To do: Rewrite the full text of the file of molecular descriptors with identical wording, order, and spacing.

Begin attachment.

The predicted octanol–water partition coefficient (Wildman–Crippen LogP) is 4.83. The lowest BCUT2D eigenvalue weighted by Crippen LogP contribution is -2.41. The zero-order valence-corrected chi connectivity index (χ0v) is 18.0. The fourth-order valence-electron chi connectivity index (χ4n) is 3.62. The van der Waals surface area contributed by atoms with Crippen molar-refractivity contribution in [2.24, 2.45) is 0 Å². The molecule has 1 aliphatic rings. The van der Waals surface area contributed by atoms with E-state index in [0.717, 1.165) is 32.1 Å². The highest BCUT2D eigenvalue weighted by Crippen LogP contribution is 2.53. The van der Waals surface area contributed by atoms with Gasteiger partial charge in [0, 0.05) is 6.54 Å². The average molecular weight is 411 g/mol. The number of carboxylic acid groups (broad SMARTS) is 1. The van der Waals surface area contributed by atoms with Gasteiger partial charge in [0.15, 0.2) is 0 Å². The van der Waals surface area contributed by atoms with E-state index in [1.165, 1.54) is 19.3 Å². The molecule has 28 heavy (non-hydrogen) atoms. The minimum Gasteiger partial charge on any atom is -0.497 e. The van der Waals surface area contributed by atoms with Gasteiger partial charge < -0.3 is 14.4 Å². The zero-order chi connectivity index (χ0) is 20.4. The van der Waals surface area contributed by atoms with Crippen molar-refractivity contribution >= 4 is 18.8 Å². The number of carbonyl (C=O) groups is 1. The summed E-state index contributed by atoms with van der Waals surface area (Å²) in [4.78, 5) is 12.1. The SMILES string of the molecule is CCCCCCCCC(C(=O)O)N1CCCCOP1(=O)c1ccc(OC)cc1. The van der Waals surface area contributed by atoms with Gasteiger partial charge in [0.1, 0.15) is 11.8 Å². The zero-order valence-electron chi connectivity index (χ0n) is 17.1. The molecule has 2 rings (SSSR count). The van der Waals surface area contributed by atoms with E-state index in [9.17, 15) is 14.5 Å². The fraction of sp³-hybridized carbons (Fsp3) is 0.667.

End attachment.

The predicted octanol–water partition coefficient (Wildman–Crippen LogP) is 4.83. The lowest BCUT2D eigenvalue weighted by Crippen LogP contribution is -2.41. The zero-order valence-corrected chi connectivity index (χ0v) is 18.0. The fourth-order valence-electron chi connectivity index (χ4n) is 3.62. The van der Waals surface area contributed by atoms with Crippen molar-refractivity contribution in [2.24, 2.45) is 0 Å². The molecule has 1 aliphatic rings. The van der Waals surface area contributed by atoms with E-state index in [0.717, 1.165) is 32.1 Å². The highest BCUT2D eigenvalue weighted by Crippen LogP contribution is 2.53. The van der Waals surface area contributed by atoms with Gasteiger partial charge in [0, 0.05) is 6.54 Å². The average molecular weight is 411 g/mol. The number of carboxylic acid groups (broad SMARTS) is 1. The van der Waals surface area contributed by atoms with Gasteiger partial charge in [0.15, 0.2) is 0 Å². The van der Waals surface area contributed by atoms with E-state index in [1.165, 1.54) is 19.3 Å². The molecule has 28 heavy (non-hydrogen) atoms. The minimum Gasteiger partial charge on any atom is -0.497 e. The van der Waals surface area contributed by atoms with Gasteiger partial charge < -0.3 is 14.4 Å². The zero-order chi connectivity index (χ0) is 20.4. The van der Waals surface area contributed by atoms with Crippen molar-refractivity contribution >= 4 is 18.8 Å². The number of carbonyl (C=O) groups is 1. The summed E-state index contributed by atoms with van der Waals surface area (Å²) in [4.78, 5) is 12.1. The SMILES string of the molecule is CCCCCCCCC(C(=O)O)N1CCCCOP1(=O)c1ccc(OC)cc1. The van der Waals surface area contributed by atoms with Gasteiger partial charge in [0.1, 0.15) is 11.8 Å². The zero-order valence-electron chi connectivity index (χ0n) is 17.1. The molecule has 2 rings (SSSR count). The van der Waals surface area contributed by atoms with E-state index in [9.17, 15) is 14.5 Å². The fraction of sp³-hybridized carbons (Fsp3) is 0.667.